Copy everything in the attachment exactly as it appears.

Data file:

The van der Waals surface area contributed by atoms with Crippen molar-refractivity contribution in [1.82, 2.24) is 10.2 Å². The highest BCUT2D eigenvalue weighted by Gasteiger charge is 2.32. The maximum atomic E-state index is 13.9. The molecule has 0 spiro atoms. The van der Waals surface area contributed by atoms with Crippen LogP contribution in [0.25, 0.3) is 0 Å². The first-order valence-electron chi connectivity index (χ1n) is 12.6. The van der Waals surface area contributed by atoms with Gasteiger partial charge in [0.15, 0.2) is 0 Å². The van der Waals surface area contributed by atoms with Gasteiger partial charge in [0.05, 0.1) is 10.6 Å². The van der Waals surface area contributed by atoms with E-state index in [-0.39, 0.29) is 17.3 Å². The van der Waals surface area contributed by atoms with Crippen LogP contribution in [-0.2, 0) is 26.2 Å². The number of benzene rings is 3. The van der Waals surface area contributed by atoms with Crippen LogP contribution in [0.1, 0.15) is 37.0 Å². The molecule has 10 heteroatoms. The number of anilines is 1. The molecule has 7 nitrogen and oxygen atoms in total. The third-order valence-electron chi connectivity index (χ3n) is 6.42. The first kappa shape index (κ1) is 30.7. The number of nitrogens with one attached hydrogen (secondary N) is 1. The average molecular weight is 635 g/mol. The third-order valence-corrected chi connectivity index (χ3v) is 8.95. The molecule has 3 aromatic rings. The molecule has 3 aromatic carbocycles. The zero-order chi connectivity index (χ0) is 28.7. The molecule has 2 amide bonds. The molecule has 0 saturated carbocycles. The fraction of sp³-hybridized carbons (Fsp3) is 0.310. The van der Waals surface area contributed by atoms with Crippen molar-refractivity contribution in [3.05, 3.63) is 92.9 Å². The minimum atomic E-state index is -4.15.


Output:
The van der Waals surface area contributed by atoms with Crippen molar-refractivity contribution in [1.82, 2.24) is 10.2 Å². The highest BCUT2D eigenvalue weighted by Gasteiger charge is 2.32. The maximum atomic E-state index is 13.9. The molecule has 0 spiro atoms. The van der Waals surface area contributed by atoms with Crippen LogP contribution in [0.25, 0.3) is 0 Å². The first-order valence-electron chi connectivity index (χ1n) is 12.6. The van der Waals surface area contributed by atoms with Gasteiger partial charge in [0.15, 0.2) is 0 Å². The van der Waals surface area contributed by atoms with Gasteiger partial charge in [0.05, 0.1) is 10.6 Å². The van der Waals surface area contributed by atoms with E-state index in [-0.39, 0.29) is 17.3 Å². The van der Waals surface area contributed by atoms with Crippen LogP contribution in [-0.2, 0) is 26.2 Å². The number of benzene rings is 3. The van der Waals surface area contributed by atoms with Crippen LogP contribution in [0.1, 0.15) is 37.0 Å². The molecule has 10 heteroatoms. The number of anilines is 1. The molecule has 7 nitrogen and oxygen atoms in total. The third-order valence-electron chi connectivity index (χ3n) is 6.42. The first kappa shape index (κ1) is 30.7. The number of nitrogens with one attached hydrogen (secondary N) is 1. The average molecular weight is 635 g/mol. The third-order valence-corrected chi connectivity index (χ3v) is 8.95. The molecule has 3 aromatic rings. The molecule has 3 aromatic carbocycles. The zero-order chi connectivity index (χ0) is 28.7. The molecule has 2 amide bonds. The molecule has 0 saturated carbocycles. The fraction of sp³-hybridized carbons (Fsp3) is 0.310. The van der Waals surface area contributed by atoms with Crippen molar-refractivity contribution in [3.05, 3.63) is 92.9 Å². The minimum atomic E-state index is -4.15.